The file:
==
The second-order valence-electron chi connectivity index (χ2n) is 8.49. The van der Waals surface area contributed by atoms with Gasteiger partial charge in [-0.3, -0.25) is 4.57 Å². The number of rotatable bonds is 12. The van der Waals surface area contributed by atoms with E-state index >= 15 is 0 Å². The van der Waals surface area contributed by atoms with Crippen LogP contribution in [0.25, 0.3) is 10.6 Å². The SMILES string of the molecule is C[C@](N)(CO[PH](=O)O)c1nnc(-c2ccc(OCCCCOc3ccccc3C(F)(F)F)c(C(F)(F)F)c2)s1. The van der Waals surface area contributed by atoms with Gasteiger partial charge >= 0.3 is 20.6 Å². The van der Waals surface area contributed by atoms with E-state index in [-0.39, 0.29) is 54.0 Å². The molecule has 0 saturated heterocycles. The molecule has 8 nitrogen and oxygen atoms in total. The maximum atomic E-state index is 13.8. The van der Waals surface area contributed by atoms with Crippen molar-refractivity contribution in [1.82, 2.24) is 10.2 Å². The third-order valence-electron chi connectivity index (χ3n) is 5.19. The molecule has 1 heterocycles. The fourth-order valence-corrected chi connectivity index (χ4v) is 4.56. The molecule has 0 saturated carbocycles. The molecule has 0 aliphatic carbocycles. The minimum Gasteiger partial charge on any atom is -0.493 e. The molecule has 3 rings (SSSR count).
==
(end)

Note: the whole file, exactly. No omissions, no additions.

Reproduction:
The second-order valence-electron chi connectivity index (χ2n) is 8.49. The van der Waals surface area contributed by atoms with Gasteiger partial charge in [-0.3, -0.25) is 4.57 Å². The number of rotatable bonds is 12. The van der Waals surface area contributed by atoms with E-state index >= 15 is 0 Å². The van der Waals surface area contributed by atoms with Crippen LogP contribution in [0.25, 0.3) is 10.6 Å². The SMILES string of the molecule is C[C@](N)(CO[PH](=O)O)c1nnc(-c2ccc(OCCCCOc3ccccc3C(F)(F)F)c(C(F)(F)F)c2)s1. The van der Waals surface area contributed by atoms with Gasteiger partial charge >= 0.3 is 20.6 Å². The van der Waals surface area contributed by atoms with E-state index in [-0.39, 0.29) is 54.0 Å². The molecule has 0 saturated heterocycles. The molecule has 8 nitrogen and oxygen atoms in total. The maximum atomic E-state index is 13.8. The van der Waals surface area contributed by atoms with Crippen molar-refractivity contribution in [1.82, 2.24) is 10.2 Å². The third-order valence-electron chi connectivity index (χ3n) is 5.19. The molecule has 1 heterocycles. The fourth-order valence-corrected chi connectivity index (χ4v) is 4.56. The molecule has 0 saturated carbocycles. The molecule has 0 aliphatic carbocycles. The minimum Gasteiger partial charge on any atom is -0.493 e. The molecule has 3 rings (SSSR count).